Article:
Weed Bound Walleyes



 

There are plenty of good patterns for finding and catching June walleyes like live bait rigging break lines, or trolling crank baits on deeper shelves and drop offs, or pulling spinners behind bouncers around and over mid lake structure. It’s what you would expect, but what you might not could be the hottest pattern going and is the one that gets most often overlooked. The pattern includes weeds and lots of it, weeds that can attract and hold big schools of walleyes all summer long.

Weeds have the potential to produce at anytime and will depend on the situation, but June tops the weed walleye list. Even if there is plenty of the usual deep structure available you might still find more consistent action in and around green weeds. On Mille Lacs lake in Central Minnesota for example; by late June the majority of anglers head for offshore structure like rocky bars and deeper mud humps and completely ignore the weeds. It’s what they know and they do catch fish, it’s just that the numbers of fish hanging in an around all of the weed covered flats might surprise them. It isn’t easy giving up on what you know to try something new but a little investigative angling can pay big dividends.

While just about anything green and alive can attract walleyes, some of the better varieties include cabbage, coontail, and even the dreaded Eurasian milfoil. Where walleyes set up shop will depend on what’s available and there aren’t many shortcuts to finding the best areas. For one thing there aren’t many maps that give accurate depictions of weed types and location which means you’ll have to get busy and find it for yourself. Good electronics are a must and is where a high definition graph like the Garmin 250C can be worth it’s weight in gold. With a little experience you’ll be able to identify weed type by what the 250C displays, how deep its growing, and where it changes to another variety. The edges and changes are key areas for locating weed bound walleyes and worth taking the time to uncover. By cruising back and forth from deep to shallow you’ll be able to see how deep the weeds grow, how shallow they top out, and just how thick they are. Sparse weeds and pockets will allow you to work right through the middle of the stuff while the thickest growth may push you out to the edges. The deepest edges are where you can expect more daytime activity, while the inside edges and top of the weeds may be the key to finding active walleyes after the sun goes down.

Working the deep edge for daytime walleyes can be accomplished several different ways including trolling live bait rigs or pitching jigs. Slowly trolling a live bait rig like the Northland Roach Rig tipped with a big lively leech or a crawler is a top pick for covering ground and extracting fish that are playing hard to get. The toughest part of the presentation is deciphering between a bite and a weed and does take a little time to develop the necessary feel. When a walleye picks up a bait about all you’ll feel is a little extra weight (at least to start with), and if you don’t drop it and let the fish run you might completely miss out. If you try to lift your rod tip to get a better idea of what’s going on, your intended victim may spit out the bait and about all you’ll have to show for your efforts is a munched leech or crawler.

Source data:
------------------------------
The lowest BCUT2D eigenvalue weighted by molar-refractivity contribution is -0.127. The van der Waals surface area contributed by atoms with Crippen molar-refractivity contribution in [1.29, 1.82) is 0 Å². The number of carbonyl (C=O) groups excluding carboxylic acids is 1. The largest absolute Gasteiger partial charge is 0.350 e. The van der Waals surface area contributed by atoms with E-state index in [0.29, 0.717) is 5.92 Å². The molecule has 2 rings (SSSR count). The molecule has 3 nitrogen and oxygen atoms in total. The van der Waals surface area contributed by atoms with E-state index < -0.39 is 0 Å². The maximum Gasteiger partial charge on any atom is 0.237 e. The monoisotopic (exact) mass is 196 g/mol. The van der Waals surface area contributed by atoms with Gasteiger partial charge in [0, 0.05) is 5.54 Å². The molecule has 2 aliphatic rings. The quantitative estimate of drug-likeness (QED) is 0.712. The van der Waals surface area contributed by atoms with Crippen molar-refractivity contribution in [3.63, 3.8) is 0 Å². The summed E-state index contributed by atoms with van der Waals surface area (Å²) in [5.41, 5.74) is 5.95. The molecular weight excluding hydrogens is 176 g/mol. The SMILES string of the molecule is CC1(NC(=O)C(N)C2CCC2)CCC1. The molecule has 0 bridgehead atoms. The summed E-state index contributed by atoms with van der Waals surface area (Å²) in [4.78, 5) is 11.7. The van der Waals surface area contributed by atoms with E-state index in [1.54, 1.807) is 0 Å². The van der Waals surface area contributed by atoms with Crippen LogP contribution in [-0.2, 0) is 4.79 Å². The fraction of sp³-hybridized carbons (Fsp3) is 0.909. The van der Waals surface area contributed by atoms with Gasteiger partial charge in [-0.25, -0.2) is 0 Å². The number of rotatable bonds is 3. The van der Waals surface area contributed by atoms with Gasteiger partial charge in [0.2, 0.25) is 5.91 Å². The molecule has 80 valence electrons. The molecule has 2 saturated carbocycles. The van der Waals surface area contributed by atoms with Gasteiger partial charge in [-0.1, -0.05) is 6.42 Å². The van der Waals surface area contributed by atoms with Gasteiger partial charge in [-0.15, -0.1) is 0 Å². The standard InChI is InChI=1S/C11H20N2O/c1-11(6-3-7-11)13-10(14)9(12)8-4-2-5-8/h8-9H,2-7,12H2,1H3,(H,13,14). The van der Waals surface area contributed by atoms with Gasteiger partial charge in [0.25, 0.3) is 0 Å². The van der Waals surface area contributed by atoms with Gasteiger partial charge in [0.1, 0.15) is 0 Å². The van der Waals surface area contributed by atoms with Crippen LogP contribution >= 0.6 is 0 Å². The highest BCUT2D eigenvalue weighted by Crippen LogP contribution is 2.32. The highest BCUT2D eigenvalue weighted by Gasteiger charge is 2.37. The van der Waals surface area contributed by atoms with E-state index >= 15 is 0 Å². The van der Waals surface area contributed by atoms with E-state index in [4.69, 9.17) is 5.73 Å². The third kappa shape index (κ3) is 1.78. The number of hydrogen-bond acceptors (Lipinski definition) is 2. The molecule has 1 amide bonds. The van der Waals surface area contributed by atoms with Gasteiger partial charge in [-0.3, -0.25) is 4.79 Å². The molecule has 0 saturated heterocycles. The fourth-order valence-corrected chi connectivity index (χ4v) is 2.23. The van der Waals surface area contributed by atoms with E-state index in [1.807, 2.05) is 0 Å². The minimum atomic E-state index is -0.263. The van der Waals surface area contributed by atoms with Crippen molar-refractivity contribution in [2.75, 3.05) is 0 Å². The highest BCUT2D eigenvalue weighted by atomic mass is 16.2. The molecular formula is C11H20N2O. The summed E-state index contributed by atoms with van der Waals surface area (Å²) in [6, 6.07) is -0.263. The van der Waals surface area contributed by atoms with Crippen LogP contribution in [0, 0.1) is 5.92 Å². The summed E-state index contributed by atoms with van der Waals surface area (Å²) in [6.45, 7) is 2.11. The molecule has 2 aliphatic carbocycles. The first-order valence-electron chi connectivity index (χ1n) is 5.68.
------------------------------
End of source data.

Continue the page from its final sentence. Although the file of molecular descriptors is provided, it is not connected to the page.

Clumps of weeds may be better worked by pitching a weedless jig like a 1/16 or 1/8oz Northland Weed Weasel tipped with a leech, piece of crawler, or minnow, especially if it’s calm. Calm conditions make the task of detecting a light bite a whole lot easier, and detection is absolutely necessary if you’re going to be successful. To work clumps try to stay as far from your target as possible while still retaining the ability to work the edges or any pockets that may exist. With a MinnKota electric trolling motor you can quietly sneak into and around productive areas and reduce the risk of spooking fish. According to Team Crestliner member Scott Fairbairn: “The key is sticking with a steady speed and not starting and stopping the motor.

The start and stop will shut fish down, while a steady speed can allow you to get right over the top of active fish without spooking them.” Working the inside edge, over the top, and even along the deep edge after dark can be absolutely phenomenal at times and may be your best shot at nailing a real hawg. Trolling a shallow running crank bait like a Rattlin’ Rogue is a good choice for working the inside edge and over the top of the weed bed. A deeper diving bait like a Walleye Diver is an excellent choice for running the deep edge. The thing about night run walleyes is that they become a lot more aggressive once the sun goes down and are more apt to chase down a bait which means you don’t have to perfect with your presentation, all you have to do is be close.

Having a good spot to yourself isn’t all that easy to do these days but it can be done, especially if you’re willing to try something new. While the idea of weeds and walleyes isn’t all that new, there still aren’t that many anglers taking advantage of the situation. Learning to identify productive weed patterns will help you to become a more well rounded angler and well rounded can mean more fish in the boat. See you in the weeds.